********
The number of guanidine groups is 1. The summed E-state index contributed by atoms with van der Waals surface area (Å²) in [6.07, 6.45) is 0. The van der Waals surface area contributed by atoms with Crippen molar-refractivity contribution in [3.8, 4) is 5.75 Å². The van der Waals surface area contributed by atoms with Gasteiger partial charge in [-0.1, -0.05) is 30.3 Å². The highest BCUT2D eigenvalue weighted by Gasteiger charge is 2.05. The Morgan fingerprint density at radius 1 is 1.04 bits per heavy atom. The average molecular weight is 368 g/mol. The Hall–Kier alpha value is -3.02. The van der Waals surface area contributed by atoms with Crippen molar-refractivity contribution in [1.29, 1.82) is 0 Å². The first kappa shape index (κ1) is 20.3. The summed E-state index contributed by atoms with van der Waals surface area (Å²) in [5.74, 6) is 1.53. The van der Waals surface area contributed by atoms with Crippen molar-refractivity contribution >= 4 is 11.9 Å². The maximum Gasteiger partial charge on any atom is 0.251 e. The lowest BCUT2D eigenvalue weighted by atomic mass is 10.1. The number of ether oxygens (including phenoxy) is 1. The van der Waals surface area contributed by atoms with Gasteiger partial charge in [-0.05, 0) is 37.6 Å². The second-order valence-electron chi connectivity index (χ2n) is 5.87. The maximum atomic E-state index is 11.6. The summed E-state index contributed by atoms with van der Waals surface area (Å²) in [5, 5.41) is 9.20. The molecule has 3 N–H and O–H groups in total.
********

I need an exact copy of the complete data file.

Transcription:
The number of guanidine groups is 1. The summed E-state index contributed by atoms with van der Waals surface area (Å²) in [6.07, 6.45) is 0. The van der Waals surface area contributed by atoms with Crippen molar-refractivity contribution in [3.8, 4) is 5.75 Å². The van der Waals surface area contributed by atoms with Gasteiger partial charge in [-0.1, -0.05) is 30.3 Å². The highest BCUT2D eigenvalue weighted by Gasteiger charge is 2.05. The Morgan fingerprint density at radius 1 is 1.04 bits per heavy atom. The average molecular weight is 368 g/mol. The Hall–Kier alpha value is -3.02. The van der Waals surface area contributed by atoms with Crippen molar-refractivity contribution in [1.29, 1.82) is 0 Å². The first kappa shape index (κ1) is 20.3. The summed E-state index contributed by atoms with van der Waals surface area (Å²) in [5.74, 6) is 1.53. The van der Waals surface area contributed by atoms with Crippen molar-refractivity contribution >= 4 is 11.9 Å². The maximum Gasteiger partial charge on any atom is 0.251 e. The lowest BCUT2D eigenvalue weighted by atomic mass is 10.1. The number of ether oxygens (including phenoxy) is 1. The van der Waals surface area contributed by atoms with Gasteiger partial charge in [-0.05, 0) is 37.6 Å². The second-order valence-electron chi connectivity index (χ2n) is 5.87. The maximum atomic E-state index is 11.6. The summed E-state index contributed by atoms with van der Waals surface area (Å²) in [5, 5.41) is 9.20. The molecule has 3 N–H and O–H groups in total.